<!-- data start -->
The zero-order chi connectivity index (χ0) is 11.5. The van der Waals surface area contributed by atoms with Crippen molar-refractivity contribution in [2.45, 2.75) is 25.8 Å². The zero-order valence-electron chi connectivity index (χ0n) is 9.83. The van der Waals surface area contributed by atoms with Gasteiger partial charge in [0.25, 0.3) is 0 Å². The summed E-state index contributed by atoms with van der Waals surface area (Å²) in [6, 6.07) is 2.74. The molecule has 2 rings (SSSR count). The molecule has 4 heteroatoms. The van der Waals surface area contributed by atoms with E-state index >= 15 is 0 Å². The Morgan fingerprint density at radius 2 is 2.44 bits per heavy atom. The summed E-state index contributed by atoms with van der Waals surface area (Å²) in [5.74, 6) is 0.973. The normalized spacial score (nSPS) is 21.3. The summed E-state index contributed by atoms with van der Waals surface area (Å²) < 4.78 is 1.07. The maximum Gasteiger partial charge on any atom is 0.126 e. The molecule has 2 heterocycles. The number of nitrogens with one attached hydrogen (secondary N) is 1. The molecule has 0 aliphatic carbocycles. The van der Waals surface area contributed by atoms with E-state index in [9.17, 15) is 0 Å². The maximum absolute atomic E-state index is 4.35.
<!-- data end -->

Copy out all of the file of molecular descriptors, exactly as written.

The zero-order chi connectivity index (χ0) is 11.5. The van der Waals surface area contributed by atoms with Crippen molar-refractivity contribution in [2.45, 2.75) is 25.8 Å². The zero-order valence-electron chi connectivity index (χ0n) is 9.83. The van der Waals surface area contributed by atoms with Gasteiger partial charge in [0.25, 0.3) is 0 Å². The summed E-state index contributed by atoms with van der Waals surface area (Å²) in [6, 6.07) is 2.74. The molecule has 2 rings (SSSR count). The molecule has 4 heteroatoms. The van der Waals surface area contributed by atoms with E-state index >= 15 is 0 Å². The Morgan fingerprint density at radius 2 is 2.44 bits per heavy atom. The summed E-state index contributed by atoms with van der Waals surface area (Å²) in [5.74, 6) is 0.973. The normalized spacial score (nSPS) is 21.3. The summed E-state index contributed by atoms with van der Waals surface area (Å²) < 4.78 is 1.07. The maximum Gasteiger partial charge on any atom is 0.126 e. The molecule has 2 heterocycles. The number of nitrogens with one attached hydrogen (secondary N) is 1. The molecule has 0 aliphatic carbocycles. The van der Waals surface area contributed by atoms with E-state index in [9.17, 15) is 0 Å². The maximum absolute atomic E-state index is 4.35.